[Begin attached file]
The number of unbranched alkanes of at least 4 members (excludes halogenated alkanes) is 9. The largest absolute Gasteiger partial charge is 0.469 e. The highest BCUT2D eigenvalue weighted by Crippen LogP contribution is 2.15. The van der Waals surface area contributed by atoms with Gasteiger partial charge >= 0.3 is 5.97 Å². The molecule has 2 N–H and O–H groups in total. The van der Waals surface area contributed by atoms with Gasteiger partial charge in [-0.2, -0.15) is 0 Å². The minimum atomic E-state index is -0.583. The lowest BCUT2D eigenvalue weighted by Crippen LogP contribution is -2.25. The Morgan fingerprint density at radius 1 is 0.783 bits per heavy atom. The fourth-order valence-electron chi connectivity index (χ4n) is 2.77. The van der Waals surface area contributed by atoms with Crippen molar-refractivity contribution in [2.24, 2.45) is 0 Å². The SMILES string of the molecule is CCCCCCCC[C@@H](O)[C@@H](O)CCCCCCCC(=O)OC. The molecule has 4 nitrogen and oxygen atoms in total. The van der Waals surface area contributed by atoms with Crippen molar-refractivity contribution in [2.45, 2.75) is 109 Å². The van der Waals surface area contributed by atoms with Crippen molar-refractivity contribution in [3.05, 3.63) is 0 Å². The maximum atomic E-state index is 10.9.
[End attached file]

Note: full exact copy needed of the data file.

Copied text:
The number of unbranched alkanes of at least 4 members (excludes halogenated alkanes) is 9. The largest absolute Gasteiger partial charge is 0.469 e. The highest BCUT2D eigenvalue weighted by Crippen LogP contribution is 2.15. The van der Waals surface area contributed by atoms with Gasteiger partial charge >= 0.3 is 5.97 Å². The molecule has 2 N–H and O–H groups in total. The van der Waals surface area contributed by atoms with Gasteiger partial charge in [-0.2, -0.15) is 0 Å². The minimum atomic E-state index is -0.583. The lowest BCUT2D eigenvalue weighted by Crippen LogP contribution is -2.25. The Morgan fingerprint density at radius 1 is 0.783 bits per heavy atom. The fourth-order valence-electron chi connectivity index (χ4n) is 2.77. The van der Waals surface area contributed by atoms with Crippen molar-refractivity contribution in [2.24, 2.45) is 0 Å². The SMILES string of the molecule is CCCCCCCC[C@@H](O)[C@@H](O)CCCCCCCC(=O)OC. The molecule has 4 nitrogen and oxygen atoms in total. The van der Waals surface area contributed by atoms with Crippen molar-refractivity contribution in [2.45, 2.75) is 109 Å². The van der Waals surface area contributed by atoms with Crippen molar-refractivity contribution in [3.05, 3.63) is 0 Å². The maximum atomic E-state index is 10.9.